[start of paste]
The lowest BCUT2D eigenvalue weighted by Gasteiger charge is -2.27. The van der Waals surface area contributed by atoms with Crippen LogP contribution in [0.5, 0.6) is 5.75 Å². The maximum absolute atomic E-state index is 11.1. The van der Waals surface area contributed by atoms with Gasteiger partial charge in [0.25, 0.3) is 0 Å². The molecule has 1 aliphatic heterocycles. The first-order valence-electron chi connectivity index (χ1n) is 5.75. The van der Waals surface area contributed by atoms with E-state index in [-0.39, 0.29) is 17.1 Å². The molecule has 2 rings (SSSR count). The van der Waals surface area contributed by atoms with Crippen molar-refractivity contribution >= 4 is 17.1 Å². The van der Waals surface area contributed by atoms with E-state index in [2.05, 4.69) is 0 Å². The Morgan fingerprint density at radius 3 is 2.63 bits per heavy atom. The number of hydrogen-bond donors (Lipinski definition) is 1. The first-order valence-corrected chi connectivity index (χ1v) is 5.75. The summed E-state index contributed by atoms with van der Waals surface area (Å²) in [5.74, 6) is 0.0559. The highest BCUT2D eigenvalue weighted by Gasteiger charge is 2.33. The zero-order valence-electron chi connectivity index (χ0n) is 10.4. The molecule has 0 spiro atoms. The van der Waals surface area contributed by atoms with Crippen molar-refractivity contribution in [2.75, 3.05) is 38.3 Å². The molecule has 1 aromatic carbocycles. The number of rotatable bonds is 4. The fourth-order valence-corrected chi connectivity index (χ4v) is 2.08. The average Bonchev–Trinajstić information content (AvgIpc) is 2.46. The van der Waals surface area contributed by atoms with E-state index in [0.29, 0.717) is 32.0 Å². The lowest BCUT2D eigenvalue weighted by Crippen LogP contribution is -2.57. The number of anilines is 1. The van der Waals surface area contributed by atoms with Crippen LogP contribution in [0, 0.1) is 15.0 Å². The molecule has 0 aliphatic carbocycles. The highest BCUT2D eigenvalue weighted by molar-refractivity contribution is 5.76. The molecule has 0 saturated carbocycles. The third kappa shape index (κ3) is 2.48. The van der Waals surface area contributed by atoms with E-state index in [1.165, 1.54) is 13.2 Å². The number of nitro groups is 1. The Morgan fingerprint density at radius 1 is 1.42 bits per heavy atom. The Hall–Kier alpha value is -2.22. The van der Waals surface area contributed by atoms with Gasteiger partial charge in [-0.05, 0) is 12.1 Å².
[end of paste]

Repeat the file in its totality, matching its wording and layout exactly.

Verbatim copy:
The lowest BCUT2D eigenvalue weighted by Gasteiger charge is -2.27. The van der Waals surface area contributed by atoms with Crippen LogP contribution in [0.5, 0.6) is 5.75 Å². The maximum absolute atomic E-state index is 11.1. The van der Waals surface area contributed by atoms with Gasteiger partial charge in [0.25, 0.3) is 0 Å². The molecule has 1 aliphatic heterocycles. The first-order valence-electron chi connectivity index (χ1n) is 5.75. The van der Waals surface area contributed by atoms with E-state index in [-0.39, 0.29) is 17.1 Å². The molecule has 2 rings (SSSR count). The van der Waals surface area contributed by atoms with Crippen molar-refractivity contribution >= 4 is 17.1 Å². The van der Waals surface area contributed by atoms with E-state index in [2.05, 4.69) is 0 Å². The Morgan fingerprint density at radius 3 is 2.63 bits per heavy atom. The number of hydrogen-bond donors (Lipinski definition) is 1. The first-order valence-corrected chi connectivity index (χ1v) is 5.75. The summed E-state index contributed by atoms with van der Waals surface area (Å²) in [5.74, 6) is 0.0559. The highest BCUT2D eigenvalue weighted by Gasteiger charge is 2.33. The zero-order valence-electron chi connectivity index (χ0n) is 10.4. The molecule has 0 spiro atoms. The van der Waals surface area contributed by atoms with Crippen molar-refractivity contribution in [2.75, 3.05) is 38.3 Å². The molecule has 1 aromatic carbocycles. The number of rotatable bonds is 4. The fourth-order valence-corrected chi connectivity index (χ4v) is 2.08. The average Bonchev–Trinajstić information content (AvgIpc) is 2.46. The van der Waals surface area contributed by atoms with E-state index in [0.29, 0.717) is 32.0 Å². The lowest BCUT2D eigenvalue weighted by Crippen LogP contribution is -2.57. The number of anilines is 1. The van der Waals surface area contributed by atoms with Crippen LogP contribution in [0, 0.1) is 15.0 Å². The molecule has 0 aliphatic carbocycles. The highest BCUT2D eigenvalue weighted by molar-refractivity contribution is 5.76. The molecule has 0 saturated carbocycles. The third kappa shape index (κ3) is 2.48. The van der Waals surface area contributed by atoms with E-state index in [1.165, 1.54) is 13.2 Å². The number of nitro groups is 1. The Morgan fingerprint density at radius 1 is 1.42 bits per heavy atom. The Hall–Kier alpha value is -2.22. The van der Waals surface area contributed by atoms with Gasteiger partial charge in [-0.05, 0) is 12.1 Å².